Animal models of human respiratory syncytial virus disease

Reinout A. Bem, Joseph B. Domachowske, Helene F. Rosenberg

Research output: Contribution to journalReview articleAcademicpeer-review

150 Citations (Scopus)


Infection with the human pneumovirus pathogen, respiratory syncytial virus (hRSV), causes a wide spectrum of respiratory disease, notably among infants and the elderly. Laboratory animal studies permit detailed experimental modeling of hRSV disease and are therefore indispensable in the search for novel therapies and preventative strategies. Present animal models include several target species for hRSV, including chimpanzees, cattle, sheep, cotton rats, and mice, as well as alternative animal pneumovirus models, such as bovine RSV and pneumonia virus of mice. These diverse animal models reproduce different features of hRSV disease, and their utilization should therefore be based on the scientific hypothesis under investigation. The purpose of this review is to summarize the strengths and limitations of each of these animal models. Our intent is to provide a resource for investigators and an impetus for future research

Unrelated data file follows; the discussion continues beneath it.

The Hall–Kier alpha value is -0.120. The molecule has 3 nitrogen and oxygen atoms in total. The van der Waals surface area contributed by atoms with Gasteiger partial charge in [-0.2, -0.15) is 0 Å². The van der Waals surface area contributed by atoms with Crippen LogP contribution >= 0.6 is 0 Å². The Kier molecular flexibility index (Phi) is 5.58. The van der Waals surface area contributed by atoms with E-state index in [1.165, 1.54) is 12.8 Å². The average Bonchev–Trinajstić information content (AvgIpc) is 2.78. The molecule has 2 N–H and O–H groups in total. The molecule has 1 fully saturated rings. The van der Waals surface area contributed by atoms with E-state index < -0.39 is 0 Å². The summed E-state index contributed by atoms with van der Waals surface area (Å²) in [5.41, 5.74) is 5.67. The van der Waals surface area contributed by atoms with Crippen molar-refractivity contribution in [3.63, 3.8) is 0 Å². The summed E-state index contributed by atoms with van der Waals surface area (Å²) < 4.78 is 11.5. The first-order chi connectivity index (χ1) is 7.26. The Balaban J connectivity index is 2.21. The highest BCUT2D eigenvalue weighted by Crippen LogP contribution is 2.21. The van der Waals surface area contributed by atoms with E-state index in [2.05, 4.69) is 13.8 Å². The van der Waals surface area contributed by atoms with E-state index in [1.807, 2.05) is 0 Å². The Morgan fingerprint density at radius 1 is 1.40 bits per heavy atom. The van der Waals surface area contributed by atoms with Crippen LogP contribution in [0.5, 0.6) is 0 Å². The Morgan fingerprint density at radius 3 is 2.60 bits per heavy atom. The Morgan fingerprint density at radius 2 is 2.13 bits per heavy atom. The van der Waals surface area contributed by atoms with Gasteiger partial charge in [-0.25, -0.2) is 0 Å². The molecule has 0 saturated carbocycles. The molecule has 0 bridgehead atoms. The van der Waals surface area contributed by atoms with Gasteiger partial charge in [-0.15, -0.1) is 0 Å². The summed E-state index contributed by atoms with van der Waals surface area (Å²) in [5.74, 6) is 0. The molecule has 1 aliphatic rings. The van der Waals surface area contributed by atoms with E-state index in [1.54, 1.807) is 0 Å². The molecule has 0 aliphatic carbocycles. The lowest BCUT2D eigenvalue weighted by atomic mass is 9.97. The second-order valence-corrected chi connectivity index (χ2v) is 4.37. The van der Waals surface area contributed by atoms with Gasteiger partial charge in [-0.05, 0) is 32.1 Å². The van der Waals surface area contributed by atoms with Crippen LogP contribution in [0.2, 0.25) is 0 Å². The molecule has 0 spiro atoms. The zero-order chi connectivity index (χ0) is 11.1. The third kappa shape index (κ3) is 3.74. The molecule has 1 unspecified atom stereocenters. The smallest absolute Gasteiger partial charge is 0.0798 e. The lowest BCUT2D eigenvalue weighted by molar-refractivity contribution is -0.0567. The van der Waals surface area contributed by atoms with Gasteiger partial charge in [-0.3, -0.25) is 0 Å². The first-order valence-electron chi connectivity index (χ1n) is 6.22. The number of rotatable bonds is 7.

Original languageEnglish
Pages (from-to)L148-L156
JournalAmerican journal of physiology. Lung cellular and molecular physiology
Issue number2
Publication statusPublished - 2011

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